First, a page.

THE CURSE OF THE MUMMY’S TOMB is the second of Hammer’s unrelated mummy series, with the only discernible link to the original being the presence of fez-wearing George Pastell as similarly fanatical, yet less sinister protector of the mummy’s tomb. Michael Carreras was never lauded for his directorial skills (but hey, the guy did do THE LOST CONTINENT!) in the eyes of critics and fans, and this film is no exception, as it's often regarded as Hammer’s worst (Carreras also produced and even wrote the screenplay under the nom de plume “Henry Younger”, a spoof on Anthony Hinds’ pen name, John Elder). Shot in Scope utilizing some leftover sets (you’ll recognize the bricked sewers from 1962’s PHANTOM OF THE OPERA), the story is indeed conventional, but not as talky as its reputation might suggest, with the 81-minute running time moving forth in an acceptable manner. The decent mummy action is the obvious highlight here. Dickie Owen’s bandaged zombie is an imposing killing machine, and all the death scenes are memorable, and the film has a number of gory bits, namely in several bloody hand dismemberings. Comic actor Fred Clark gives a standout performance as Alexander King, echoing Robert Armstrong’s Carl Denham from KING KONG in many ways.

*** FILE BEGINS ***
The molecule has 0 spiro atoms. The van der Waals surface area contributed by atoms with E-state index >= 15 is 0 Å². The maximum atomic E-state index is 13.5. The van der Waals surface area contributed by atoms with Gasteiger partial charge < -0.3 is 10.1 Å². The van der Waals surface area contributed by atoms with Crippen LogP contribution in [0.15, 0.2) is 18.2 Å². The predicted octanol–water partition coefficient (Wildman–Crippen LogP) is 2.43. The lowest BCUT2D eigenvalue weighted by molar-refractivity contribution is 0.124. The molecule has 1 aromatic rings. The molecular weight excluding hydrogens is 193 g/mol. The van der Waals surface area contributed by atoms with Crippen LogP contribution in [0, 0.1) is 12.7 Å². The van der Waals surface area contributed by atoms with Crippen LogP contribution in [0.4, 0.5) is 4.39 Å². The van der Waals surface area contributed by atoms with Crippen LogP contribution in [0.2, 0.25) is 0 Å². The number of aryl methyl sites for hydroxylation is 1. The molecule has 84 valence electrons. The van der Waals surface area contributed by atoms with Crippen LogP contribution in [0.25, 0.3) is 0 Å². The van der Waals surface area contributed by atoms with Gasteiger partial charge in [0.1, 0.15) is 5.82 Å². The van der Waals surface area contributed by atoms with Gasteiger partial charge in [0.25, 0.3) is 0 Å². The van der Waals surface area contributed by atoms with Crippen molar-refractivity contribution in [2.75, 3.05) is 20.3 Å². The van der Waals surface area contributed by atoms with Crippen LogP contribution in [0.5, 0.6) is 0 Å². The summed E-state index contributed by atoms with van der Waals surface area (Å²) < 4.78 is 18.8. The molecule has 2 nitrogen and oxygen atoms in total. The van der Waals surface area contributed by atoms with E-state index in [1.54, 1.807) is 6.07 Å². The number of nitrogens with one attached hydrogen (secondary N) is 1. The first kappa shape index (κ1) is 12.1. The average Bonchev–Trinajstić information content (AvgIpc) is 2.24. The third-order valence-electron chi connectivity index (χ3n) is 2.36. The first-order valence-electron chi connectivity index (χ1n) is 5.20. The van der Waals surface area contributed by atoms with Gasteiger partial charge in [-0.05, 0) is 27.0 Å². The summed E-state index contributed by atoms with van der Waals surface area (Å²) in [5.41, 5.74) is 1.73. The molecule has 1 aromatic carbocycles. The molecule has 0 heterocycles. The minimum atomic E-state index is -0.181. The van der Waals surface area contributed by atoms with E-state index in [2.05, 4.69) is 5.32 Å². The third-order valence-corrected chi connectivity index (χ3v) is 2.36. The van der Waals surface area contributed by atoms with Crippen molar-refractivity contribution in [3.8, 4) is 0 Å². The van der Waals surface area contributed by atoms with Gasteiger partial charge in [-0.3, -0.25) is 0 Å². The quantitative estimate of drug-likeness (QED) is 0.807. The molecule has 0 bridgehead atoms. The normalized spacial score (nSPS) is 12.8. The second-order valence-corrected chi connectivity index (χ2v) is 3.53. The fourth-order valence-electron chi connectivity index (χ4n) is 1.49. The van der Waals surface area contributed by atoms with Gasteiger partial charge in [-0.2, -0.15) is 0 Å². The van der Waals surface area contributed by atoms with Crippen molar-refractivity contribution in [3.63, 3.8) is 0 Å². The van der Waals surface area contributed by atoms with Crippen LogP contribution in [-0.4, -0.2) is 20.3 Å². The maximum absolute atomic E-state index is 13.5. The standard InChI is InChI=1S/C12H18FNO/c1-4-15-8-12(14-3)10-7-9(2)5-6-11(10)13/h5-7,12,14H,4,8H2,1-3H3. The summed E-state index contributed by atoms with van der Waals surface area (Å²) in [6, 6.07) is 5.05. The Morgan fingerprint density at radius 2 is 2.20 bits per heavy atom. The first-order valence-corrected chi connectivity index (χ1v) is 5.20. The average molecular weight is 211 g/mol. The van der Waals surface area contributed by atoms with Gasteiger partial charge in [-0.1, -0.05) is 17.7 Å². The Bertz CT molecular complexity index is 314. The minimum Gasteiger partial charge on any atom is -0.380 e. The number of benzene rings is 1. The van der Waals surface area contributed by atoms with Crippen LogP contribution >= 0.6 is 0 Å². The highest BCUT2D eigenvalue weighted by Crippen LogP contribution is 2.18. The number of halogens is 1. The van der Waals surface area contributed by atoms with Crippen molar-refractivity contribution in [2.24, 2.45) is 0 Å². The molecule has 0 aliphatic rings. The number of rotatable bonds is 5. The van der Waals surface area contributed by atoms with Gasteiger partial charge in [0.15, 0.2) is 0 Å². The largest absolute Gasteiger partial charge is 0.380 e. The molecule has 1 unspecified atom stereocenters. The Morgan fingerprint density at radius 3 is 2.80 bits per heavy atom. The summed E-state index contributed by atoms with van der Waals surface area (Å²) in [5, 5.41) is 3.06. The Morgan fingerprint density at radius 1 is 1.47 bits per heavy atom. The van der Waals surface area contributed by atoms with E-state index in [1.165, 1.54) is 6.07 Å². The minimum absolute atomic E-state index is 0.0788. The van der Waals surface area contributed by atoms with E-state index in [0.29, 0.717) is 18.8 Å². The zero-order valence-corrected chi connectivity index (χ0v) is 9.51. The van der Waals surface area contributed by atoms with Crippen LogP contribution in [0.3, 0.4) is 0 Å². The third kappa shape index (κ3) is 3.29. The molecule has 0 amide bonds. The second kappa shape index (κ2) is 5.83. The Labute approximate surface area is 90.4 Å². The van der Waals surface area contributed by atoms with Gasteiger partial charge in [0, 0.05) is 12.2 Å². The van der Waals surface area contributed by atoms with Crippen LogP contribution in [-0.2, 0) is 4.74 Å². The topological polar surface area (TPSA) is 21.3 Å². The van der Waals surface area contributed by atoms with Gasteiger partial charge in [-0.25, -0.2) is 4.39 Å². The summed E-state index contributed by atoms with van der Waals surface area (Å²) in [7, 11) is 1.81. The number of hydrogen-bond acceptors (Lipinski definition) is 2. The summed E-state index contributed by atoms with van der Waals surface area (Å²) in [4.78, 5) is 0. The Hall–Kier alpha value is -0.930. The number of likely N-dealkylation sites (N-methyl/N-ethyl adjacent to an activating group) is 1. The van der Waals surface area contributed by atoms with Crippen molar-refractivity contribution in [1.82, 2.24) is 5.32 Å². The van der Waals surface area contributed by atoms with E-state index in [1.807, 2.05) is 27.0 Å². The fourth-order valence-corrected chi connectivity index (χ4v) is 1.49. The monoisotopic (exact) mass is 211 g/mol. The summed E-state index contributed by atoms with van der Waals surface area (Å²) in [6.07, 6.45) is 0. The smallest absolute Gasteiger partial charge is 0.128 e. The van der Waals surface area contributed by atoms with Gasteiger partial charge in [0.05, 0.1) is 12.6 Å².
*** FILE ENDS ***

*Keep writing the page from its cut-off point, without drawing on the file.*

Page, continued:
Disc 2 commences with 1964’s THE GORGON, directed by Terence Fisher. In the village of Vandorf, a young artist’s girlfriend wanders into the woods, only to mysteriously turn to stone. The artist is found to have hanged himself the next day, but a court hearing declares him guilty of murdering the young woman. Trying to clear his son’s good name, Professor Heitz (Michael Goddliffe) pays a visit, but he gets a gander of the hideous Gorgon, who dwellins in and around the ruins of Castle Borski. Before his transformation to granite, Heitz is able to send off a letter to his other son Paul (Richard Pasco), who quickly arrives to Vabdorf. Paul also witnesses the Gorgon on reflection, but he survives and is put into the care of Dr. Namaroff (Peter Cushing) and his lovely assistant Carla (Barbara Shelley). Namaroff is jealous of the bond between outsider Paul and the distraught Carla, and offers no help to Paul’s crusade to prove the creature’s existence. In comes Paul’s good friend Professor Meister (Christopher Lee) a strong-willed intellectual and the ally that Paul needs to uncover the Gorgon’s secret identity.